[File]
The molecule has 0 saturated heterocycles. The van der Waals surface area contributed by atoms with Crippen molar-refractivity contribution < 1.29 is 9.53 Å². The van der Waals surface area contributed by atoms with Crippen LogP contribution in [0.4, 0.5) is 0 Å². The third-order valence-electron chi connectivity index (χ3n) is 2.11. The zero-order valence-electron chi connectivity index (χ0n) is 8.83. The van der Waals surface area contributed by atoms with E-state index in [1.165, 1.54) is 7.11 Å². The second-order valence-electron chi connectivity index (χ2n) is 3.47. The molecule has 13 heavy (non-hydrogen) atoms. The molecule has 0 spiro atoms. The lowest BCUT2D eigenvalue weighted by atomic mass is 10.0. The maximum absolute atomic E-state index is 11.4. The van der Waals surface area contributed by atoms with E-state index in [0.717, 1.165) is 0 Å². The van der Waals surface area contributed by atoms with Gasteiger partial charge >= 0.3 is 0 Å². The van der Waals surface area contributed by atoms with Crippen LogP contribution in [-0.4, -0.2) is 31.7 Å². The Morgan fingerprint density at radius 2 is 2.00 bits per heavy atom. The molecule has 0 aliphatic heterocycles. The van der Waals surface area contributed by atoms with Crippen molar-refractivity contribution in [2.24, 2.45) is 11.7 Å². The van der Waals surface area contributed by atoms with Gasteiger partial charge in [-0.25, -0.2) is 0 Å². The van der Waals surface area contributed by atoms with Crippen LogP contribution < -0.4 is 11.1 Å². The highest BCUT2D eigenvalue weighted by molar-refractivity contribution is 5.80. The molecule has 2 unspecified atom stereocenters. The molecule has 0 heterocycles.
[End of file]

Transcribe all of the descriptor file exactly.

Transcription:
The molecule has 0 saturated heterocycles. The van der Waals surface area contributed by atoms with Crippen molar-refractivity contribution < 1.29 is 9.53 Å². The van der Waals surface area contributed by atoms with Crippen LogP contribution in [0.4, 0.5) is 0 Å². The third-order valence-electron chi connectivity index (χ3n) is 2.11. The zero-order valence-electron chi connectivity index (χ0n) is 8.83. The van der Waals surface area contributed by atoms with E-state index in [1.165, 1.54) is 7.11 Å². The second-order valence-electron chi connectivity index (χ2n) is 3.47. The molecule has 13 heavy (non-hydrogen) atoms. The molecule has 0 spiro atoms. The lowest BCUT2D eigenvalue weighted by atomic mass is 10.0. The maximum absolute atomic E-state index is 11.4. The van der Waals surface area contributed by atoms with E-state index in [0.717, 1.165) is 0 Å². The van der Waals surface area contributed by atoms with Gasteiger partial charge >= 0.3 is 0 Å². The van der Waals surface area contributed by atoms with Crippen LogP contribution in [-0.4, -0.2) is 31.7 Å². The Morgan fingerprint density at radius 2 is 2.00 bits per heavy atom. The molecule has 0 aliphatic heterocycles. The van der Waals surface area contributed by atoms with Crippen molar-refractivity contribution in [2.24, 2.45) is 11.7 Å². The van der Waals surface area contributed by atoms with Gasteiger partial charge in [-0.25, -0.2) is 0 Å². The van der Waals surface area contributed by atoms with Crippen LogP contribution < -0.4 is 11.1 Å². The highest BCUT2D eigenvalue weighted by molar-refractivity contribution is 5.80. The molecule has 2 unspecified atom stereocenters. The molecule has 0 heterocycles.